A Gallup Poll published last spring found that more than a third of college students have considered dropping out, and the top reason students report is emotional stress.
UNC System’s vice president for academic and student affairs Bethany Meighen says that underscores the need to ensure college students stay mentally healthy.
“That means that you’re able to focus in class, you’re able to do the best you can on your test, you’re able to excel at your internship,” Meighen says. “All of these things help you get to graduation.”
The UNC System is making major investments in mental health initiatives this year, with the help of $7.7 million in COVID-19 relief funding allocated via the Governor’s Emergency Education Relief Fund.
After earlier rounds of funding went primarily to support clinical mental health services, the UNC System has awarded $1.7 million dollars in grant funding for nine prevention programs on campuses.
NC A&T State University and UNC-Wilmington are developing peer support programs. UNC-Charlotte is placing graduate students studying in the School of Social Work in college dorms to support students. The University Library Advisory Council is building a collection of online mental health resources that can be shared across campuses.
“We want to try out these programs and if they’re successful at, say, North Carolina A&T State University, we could look at rolling them out across the whole system,” Meighen said.
NC School of Science and Math focuses on training students’ parents
The NC School of Science and Math received a grant to hire additional mental health specialists to design wellness programs on its two residential campuses in Durham and Burke counties. The schools already employ academic and personal counselors who provide direct services to students, but the new positions will be able to focus on outreach programs.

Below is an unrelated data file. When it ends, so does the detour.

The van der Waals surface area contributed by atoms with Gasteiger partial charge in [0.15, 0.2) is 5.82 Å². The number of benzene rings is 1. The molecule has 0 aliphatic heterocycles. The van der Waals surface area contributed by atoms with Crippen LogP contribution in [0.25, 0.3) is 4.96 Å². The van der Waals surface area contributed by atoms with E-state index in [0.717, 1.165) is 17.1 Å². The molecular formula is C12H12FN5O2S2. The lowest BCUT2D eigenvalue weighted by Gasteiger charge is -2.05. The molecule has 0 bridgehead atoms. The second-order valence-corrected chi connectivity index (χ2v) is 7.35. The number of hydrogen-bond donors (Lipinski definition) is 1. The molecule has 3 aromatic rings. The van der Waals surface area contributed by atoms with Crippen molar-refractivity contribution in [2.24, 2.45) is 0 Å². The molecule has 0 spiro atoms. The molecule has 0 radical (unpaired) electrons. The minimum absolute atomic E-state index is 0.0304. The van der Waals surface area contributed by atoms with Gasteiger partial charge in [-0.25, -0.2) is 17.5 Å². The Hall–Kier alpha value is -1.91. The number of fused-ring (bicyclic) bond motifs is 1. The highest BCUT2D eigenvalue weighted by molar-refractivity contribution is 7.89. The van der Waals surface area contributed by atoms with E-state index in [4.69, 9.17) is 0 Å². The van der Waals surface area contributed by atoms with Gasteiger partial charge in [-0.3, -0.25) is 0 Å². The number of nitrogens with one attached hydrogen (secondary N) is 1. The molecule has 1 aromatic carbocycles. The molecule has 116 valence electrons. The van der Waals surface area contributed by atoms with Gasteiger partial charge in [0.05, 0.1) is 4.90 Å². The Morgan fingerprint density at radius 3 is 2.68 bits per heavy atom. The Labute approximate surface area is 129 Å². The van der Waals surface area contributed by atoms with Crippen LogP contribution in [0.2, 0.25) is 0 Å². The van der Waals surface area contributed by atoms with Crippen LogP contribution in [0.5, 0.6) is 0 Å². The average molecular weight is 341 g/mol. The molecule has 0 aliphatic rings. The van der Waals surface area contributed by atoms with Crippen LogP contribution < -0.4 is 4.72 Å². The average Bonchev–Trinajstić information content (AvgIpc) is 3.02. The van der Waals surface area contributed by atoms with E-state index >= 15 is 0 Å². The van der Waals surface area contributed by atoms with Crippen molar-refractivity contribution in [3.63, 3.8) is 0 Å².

Suzanne Gavenus is the director of counseling at the NC School of Science and Math’s Morganton campus. She says their plan is to create workshops aimed at both students and their parents.
“It could be, what do you do when your child calls you and is crying about a grade or a friendship?” Gavenus says. “We’re sort of helping them transition their role into coach and mentor with their kids.”
Gavenus says she hopes the new program can be a model for how to engage parents in noticing and responding to mental health symptoms in students.
“I think this could be a great model for colleges to learn how to partner with those parents of young adults,” Gavenus says.
Meighen says this round of grants will serve as seed money for the new programs. The funds will expire in the summer of 2024, and then campuses can pursue other funding sources to sustain successful programs.
- How Mental Health Services Can Improve the Patient and Employee Experience
- A national safety board made transportation safer and could do the same for health care, say advocates
- Your Healthy Family: Basic fitness
- Caregivers Corner: Unpaid caregivers, the backbone of support and sacrifice
- How Principals Can Help Support Students Through a Mental Health Crisis